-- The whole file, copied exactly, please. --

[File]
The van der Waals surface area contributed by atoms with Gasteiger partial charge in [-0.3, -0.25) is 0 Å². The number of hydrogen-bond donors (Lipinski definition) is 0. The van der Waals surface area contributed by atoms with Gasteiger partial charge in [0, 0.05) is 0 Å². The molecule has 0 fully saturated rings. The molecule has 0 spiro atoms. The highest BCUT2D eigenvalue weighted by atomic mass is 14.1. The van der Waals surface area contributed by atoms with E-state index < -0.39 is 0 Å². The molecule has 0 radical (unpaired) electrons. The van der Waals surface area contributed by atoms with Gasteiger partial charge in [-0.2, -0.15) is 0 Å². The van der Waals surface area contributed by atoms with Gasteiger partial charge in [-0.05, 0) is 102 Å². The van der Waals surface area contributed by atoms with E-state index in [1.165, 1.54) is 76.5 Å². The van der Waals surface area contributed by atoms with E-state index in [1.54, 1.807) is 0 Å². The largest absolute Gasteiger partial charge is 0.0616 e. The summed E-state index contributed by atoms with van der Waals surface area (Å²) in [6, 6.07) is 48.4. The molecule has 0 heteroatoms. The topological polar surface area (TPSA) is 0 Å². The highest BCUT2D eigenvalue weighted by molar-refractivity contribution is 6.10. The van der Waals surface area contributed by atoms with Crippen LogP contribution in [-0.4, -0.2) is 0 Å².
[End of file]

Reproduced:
The van der Waals surface area contributed by atoms with Gasteiger partial charge in [-0.3, -0.25) is 0 Å². The number of hydrogen-bond donors (Lipinski definition) is 0. The van der Waals surface area contributed by atoms with Gasteiger partial charge in [0, 0.05) is 0 Å². The molecule has 0 fully saturated rings. The molecule has 0 spiro atoms. The highest BCUT2D eigenvalue weighted by atomic mass is 14.1. The van der Waals surface area contributed by atoms with E-state index < -0.39 is 0 Å². The molecule has 0 radical (unpaired) electrons. The van der Waals surface area contributed by atoms with Gasteiger partial charge in [-0.2, -0.15) is 0 Å². The van der Waals surface area contributed by atoms with Gasteiger partial charge in [-0.05, 0) is 102 Å². The van der Waals surface area contributed by atoms with E-state index in [1.165, 1.54) is 76.5 Å². The van der Waals surface area contributed by atoms with E-state index in [1.54, 1.807) is 0 Å². The largest absolute Gasteiger partial charge is 0.0616 e. The summed E-state index contributed by atoms with van der Waals surface area (Å²) in [6, 6.07) is 48.4. The molecule has 0 heteroatoms. The topological polar surface area (TPSA) is 0 Å². The highest BCUT2D eigenvalue weighted by molar-refractivity contribution is 6.10. The van der Waals surface area contributed by atoms with Crippen LogP contribution in [-0.4, -0.2) is 0 Å².